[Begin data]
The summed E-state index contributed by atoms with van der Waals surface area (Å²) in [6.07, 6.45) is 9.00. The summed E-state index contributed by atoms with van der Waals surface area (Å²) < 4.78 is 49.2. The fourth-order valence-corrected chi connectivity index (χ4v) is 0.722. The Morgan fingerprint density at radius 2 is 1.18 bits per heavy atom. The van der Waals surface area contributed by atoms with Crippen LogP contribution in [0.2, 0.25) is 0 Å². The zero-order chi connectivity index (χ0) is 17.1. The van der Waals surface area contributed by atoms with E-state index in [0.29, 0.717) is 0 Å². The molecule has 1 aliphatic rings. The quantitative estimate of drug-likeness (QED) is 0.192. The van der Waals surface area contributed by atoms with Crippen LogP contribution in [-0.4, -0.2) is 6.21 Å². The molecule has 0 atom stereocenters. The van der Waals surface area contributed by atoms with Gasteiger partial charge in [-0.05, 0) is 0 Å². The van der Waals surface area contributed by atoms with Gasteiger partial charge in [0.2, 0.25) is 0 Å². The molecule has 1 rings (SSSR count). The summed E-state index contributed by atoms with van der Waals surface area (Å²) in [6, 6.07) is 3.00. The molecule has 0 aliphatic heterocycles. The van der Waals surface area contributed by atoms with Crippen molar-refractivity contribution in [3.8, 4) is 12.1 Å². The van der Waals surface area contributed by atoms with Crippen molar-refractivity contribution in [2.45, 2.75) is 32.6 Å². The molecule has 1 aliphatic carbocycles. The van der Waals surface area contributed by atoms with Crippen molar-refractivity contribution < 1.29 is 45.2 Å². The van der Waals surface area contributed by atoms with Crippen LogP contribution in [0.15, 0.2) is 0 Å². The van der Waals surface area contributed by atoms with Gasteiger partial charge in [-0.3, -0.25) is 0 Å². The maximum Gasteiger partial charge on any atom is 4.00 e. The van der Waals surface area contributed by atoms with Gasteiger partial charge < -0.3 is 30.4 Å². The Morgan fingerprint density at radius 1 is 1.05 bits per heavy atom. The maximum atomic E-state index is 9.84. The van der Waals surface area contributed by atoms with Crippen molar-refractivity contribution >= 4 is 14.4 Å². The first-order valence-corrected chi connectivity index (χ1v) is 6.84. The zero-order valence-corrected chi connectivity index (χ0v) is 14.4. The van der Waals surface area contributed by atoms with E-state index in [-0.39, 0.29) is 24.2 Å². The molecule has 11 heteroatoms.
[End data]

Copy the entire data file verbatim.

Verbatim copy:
The summed E-state index contributed by atoms with van der Waals surface area (Å²) in [6.07, 6.45) is 9.00. The summed E-state index contributed by atoms with van der Waals surface area (Å²) < 4.78 is 49.2. The fourth-order valence-corrected chi connectivity index (χ4v) is 0.722. The Morgan fingerprint density at radius 2 is 1.18 bits per heavy atom. The van der Waals surface area contributed by atoms with Crippen LogP contribution in [0.2, 0.25) is 0 Å². The zero-order chi connectivity index (χ0) is 17.1. The van der Waals surface area contributed by atoms with E-state index in [0.29, 0.717) is 0 Å². The molecule has 1 aliphatic rings. The quantitative estimate of drug-likeness (QED) is 0.192. The van der Waals surface area contributed by atoms with Crippen LogP contribution in [-0.4, -0.2) is 6.21 Å². The molecule has 0 atom stereocenters. The van der Waals surface area contributed by atoms with Gasteiger partial charge in [-0.05, 0) is 0 Å². The van der Waals surface area contributed by atoms with Gasteiger partial charge in [0.2, 0.25) is 0 Å². The molecule has 1 rings (SSSR count). The summed E-state index contributed by atoms with van der Waals surface area (Å²) in [6, 6.07) is 3.00. The molecule has 0 aliphatic heterocycles. The van der Waals surface area contributed by atoms with Crippen molar-refractivity contribution in [3.8, 4) is 12.1 Å². The van der Waals surface area contributed by atoms with Crippen molar-refractivity contribution in [2.45, 2.75) is 32.6 Å². The molecule has 1 aliphatic carbocycles. The van der Waals surface area contributed by atoms with Crippen molar-refractivity contribution < 1.29 is 45.2 Å². The van der Waals surface area contributed by atoms with Crippen LogP contribution in [0.15, 0.2) is 0 Å². The van der Waals surface area contributed by atoms with Gasteiger partial charge in [-0.3, -0.25) is 0 Å². The maximum Gasteiger partial charge on any atom is 4.00 e. The van der Waals surface area contributed by atoms with Gasteiger partial charge < -0.3 is 30.4 Å². The Morgan fingerprint density at radius 1 is 1.05 bits per heavy atom. The maximum atomic E-state index is 9.84. The van der Waals surface area contributed by atoms with Crippen molar-refractivity contribution >= 4 is 14.4 Å². The first-order valence-corrected chi connectivity index (χ1v) is 6.84. The zero-order valence-corrected chi connectivity index (χ0v) is 14.4. The van der Waals surface area contributed by atoms with E-state index in [-0.39, 0.29) is 24.2 Å². The molecule has 11 heteroatoms.